When the polar bear was listed as threatened under the Endangered Species Act in 2008, the Bush Administration issued a rule stating that the ESA couldn’t be used to regulate greenhouse gas emissions even if a listing was due to climate change. This rule represented a blow to conservationists, rendering the ESA incapable of being invoked to address threats to climate sensitive wildlife. The polar bear case was complicated by a number of other factors including the threats posed by energy development in the Arctic, the politics of hunting and indigenous rights in Canada, and the clear reluctance of Bush Administration officials to list any species without the threat of legal action, and even then to do so minimally and grudgingly. But reduced to essentials, the decision meant that the polar bear and its fellow climate sensitive species – notably, the wolverine, the pika, and the walrus, all of which have been considered for listing between 2008 and the present – would be excluded from the protections that the ESA offers to species threatened by in-habitat issues like point source pollution, destruction of habitat, and over-harvesting.
Last week, in response to a lawsuit by four environmental organizations, a district judge handed down a ruling that the government’s failure to conduct an environmental review before issuing the rule constituted an error, and sent the decision back to the government to obtain a review. This decision (summarized by NPR, detailed in an article in the LA Times, and commented upon by the environmental groups involved) opens a tiny window through which environmental groups might maneuver to obtain stronger protections for climate sensitive wildlife.
Unfortunately, though, the details of the decision suggest that this won’t happen. The judge ruled that the lack of an environmental review was a serious problem, but affirmed that the government has the right to decide what types of harm are allowable to species listed as ‘threatened’ rather than ‘endangered.’ The polar bear population, classified at this lower level of risk, is deemed robust enough to withstand further losses, and therefore a population reduction due to climate change is – officially, anyway – not a cause for concern. (The environmental groups sued to upgrade the polar bear’s status to endangered earlier this year, but lost.) The Obama administration has until November 17th to submit a timeline for writing the review.
What does this mean for wolverines? I’ve devoted previous posts to the paradox of the push to list the species, and although I believe that the scientific evidence states that the wolverine should be on the list, I’m torn at the thought of spending huge amounts of money on a species when only the proximate causes of the threat are being addressed; if that money could go to actually saving a species facing in situ threats, maybe it would be better to put the money towards that species. But if the polar bear rule is struck down and the ESA is enabled as a tool for regulating ex situ threats like greenhouse gas emissions, I can stop coping with this split-personality problem and cheer for listing without any reservation. (Or, of course, if we actually adequately fund the USFWS, we could work on saving all the species, thus likewise eliminating conflict over the issue….)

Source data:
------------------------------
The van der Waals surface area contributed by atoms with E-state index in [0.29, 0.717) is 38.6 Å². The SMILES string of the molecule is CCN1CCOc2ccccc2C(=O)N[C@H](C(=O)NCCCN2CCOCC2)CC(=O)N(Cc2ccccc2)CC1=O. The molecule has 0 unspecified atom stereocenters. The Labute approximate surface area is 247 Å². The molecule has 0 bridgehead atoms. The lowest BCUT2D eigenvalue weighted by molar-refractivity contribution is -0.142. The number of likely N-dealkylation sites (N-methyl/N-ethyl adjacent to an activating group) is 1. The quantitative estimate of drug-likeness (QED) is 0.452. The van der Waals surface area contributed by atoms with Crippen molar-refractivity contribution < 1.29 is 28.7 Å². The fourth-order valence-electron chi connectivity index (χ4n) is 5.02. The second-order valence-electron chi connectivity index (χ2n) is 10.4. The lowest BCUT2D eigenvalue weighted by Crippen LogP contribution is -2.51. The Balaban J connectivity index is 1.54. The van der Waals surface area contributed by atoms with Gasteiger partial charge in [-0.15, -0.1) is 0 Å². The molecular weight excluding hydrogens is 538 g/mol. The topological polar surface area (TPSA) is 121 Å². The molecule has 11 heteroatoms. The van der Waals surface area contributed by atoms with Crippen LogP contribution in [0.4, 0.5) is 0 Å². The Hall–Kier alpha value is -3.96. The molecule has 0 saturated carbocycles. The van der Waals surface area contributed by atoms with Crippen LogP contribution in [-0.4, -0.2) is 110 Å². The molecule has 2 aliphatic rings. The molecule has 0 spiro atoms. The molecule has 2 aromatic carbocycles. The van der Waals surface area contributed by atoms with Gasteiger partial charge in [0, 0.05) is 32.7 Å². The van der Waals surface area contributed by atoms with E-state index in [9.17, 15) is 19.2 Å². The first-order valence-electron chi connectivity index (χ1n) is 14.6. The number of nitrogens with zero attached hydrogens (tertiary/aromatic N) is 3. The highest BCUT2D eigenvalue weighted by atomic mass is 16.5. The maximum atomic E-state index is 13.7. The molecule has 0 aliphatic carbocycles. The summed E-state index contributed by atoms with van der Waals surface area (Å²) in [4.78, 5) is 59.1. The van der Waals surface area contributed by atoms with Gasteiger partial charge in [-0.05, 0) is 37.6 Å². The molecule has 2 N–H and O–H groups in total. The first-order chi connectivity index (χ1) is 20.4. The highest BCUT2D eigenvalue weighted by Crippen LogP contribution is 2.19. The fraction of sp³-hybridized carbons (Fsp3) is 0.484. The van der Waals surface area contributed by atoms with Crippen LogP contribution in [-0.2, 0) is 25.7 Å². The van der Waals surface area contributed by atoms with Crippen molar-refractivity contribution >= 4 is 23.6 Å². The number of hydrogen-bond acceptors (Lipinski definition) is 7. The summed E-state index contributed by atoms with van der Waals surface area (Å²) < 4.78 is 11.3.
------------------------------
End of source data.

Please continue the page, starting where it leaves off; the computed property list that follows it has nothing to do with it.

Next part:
Gulos are currently candidate species for listing, with a final decision due by 2013. For so many reasons, I wish the decision on the polar bear rule had come down earlier, not in the run-up to an election year; the timing means that the decision will be more subject than usual to the pull of politics. Regardless, though, it at least represents an acknowledgement that the rule was made too hastily and warrants review. Hopefully by 2013, if the wolverine is listed, the listing will actually offer protection.
On the subject of climate change, a very short interview with climate scientist Synte Peacock highlights her interest in wolverines and her work modeling snowpack conditions in the wolverine’s North American habitat. In the ongoing process of building a chain of evidence that wolverines are threatened by climate change effects in the US, her work shows that snowpack conditions at the core of wolverine range are likely to decline over the next century. The study isn’t cheerful, but it does at least offer multiple scenarios (depending on how we act – or don’t – on the threats) and some are better than others. So that’s a (very) small bright side.